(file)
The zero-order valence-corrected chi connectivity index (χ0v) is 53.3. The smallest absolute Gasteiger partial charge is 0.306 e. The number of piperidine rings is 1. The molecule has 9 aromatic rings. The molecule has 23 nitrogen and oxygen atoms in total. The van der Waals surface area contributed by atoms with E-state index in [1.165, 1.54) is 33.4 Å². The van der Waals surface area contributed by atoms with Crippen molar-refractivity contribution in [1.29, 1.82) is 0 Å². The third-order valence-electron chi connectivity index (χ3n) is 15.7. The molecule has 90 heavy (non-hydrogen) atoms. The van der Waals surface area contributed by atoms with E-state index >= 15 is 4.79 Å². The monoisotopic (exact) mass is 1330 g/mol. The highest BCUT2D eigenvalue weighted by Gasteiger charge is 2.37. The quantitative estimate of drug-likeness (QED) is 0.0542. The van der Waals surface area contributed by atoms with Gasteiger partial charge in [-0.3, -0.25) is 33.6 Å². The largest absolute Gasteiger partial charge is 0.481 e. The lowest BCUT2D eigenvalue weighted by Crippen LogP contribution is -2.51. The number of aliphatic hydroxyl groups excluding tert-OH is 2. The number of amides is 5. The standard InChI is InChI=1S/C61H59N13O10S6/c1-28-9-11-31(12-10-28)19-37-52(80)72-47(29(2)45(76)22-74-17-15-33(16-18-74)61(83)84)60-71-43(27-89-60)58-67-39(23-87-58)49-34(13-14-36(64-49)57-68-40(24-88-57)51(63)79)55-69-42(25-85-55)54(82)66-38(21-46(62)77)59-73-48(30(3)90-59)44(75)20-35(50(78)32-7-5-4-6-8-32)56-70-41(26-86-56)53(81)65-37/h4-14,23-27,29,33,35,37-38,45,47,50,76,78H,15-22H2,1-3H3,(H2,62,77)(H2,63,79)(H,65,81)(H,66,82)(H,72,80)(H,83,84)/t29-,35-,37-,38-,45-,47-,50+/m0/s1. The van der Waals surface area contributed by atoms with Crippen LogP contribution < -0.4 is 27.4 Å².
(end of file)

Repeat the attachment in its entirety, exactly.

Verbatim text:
The zero-order valence-corrected chi connectivity index (χ0v) is 53.3. The smallest absolute Gasteiger partial charge is 0.306 e. The number of piperidine rings is 1. The molecule has 9 aromatic rings. The molecule has 23 nitrogen and oxygen atoms in total. The van der Waals surface area contributed by atoms with E-state index in [1.165, 1.54) is 33.4 Å². The van der Waals surface area contributed by atoms with Crippen molar-refractivity contribution in [1.29, 1.82) is 0 Å². The third-order valence-electron chi connectivity index (χ3n) is 15.7. The molecule has 90 heavy (non-hydrogen) atoms. The van der Waals surface area contributed by atoms with E-state index >= 15 is 4.79 Å². The monoisotopic (exact) mass is 1330 g/mol. The highest BCUT2D eigenvalue weighted by Gasteiger charge is 2.37. The quantitative estimate of drug-likeness (QED) is 0.0542. The van der Waals surface area contributed by atoms with Gasteiger partial charge in [-0.3, -0.25) is 33.6 Å². The largest absolute Gasteiger partial charge is 0.481 e. The lowest BCUT2D eigenvalue weighted by Crippen LogP contribution is -2.51. The number of aliphatic hydroxyl groups excluding tert-OH is 2. The number of amides is 5. The standard InChI is InChI=1S/C61H59N13O10S6/c1-28-9-11-31(12-10-28)19-37-52(80)72-47(29(2)45(76)22-74-17-15-33(16-18-74)61(83)84)60-71-43(27-89-60)58-67-39(23-87-58)49-34(13-14-36(64-49)57-68-40(24-88-57)51(63)79)55-69-42(25-85-55)54(82)66-38(21-46(62)77)59-73-48(30(3)90-59)44(75)20-35(50(78)32-7-5-4-6-8-32)56-70-41(26-86-56)53(81)65-37/h4-14,23-27,29,33,35,37-38,45,47,50,76,78H,15-22H2,1-3H3,(H2,62,77)(H2,63,79)(H,65,81)(H,66,82)(H,72,80)(H,83,84)/t29-,35-,37-,38-,45-,47-,50+/m0/s1. The van der Waals surface area contributed by atoms with Crippen LogP contribution < -0.4 is 27.4 Å².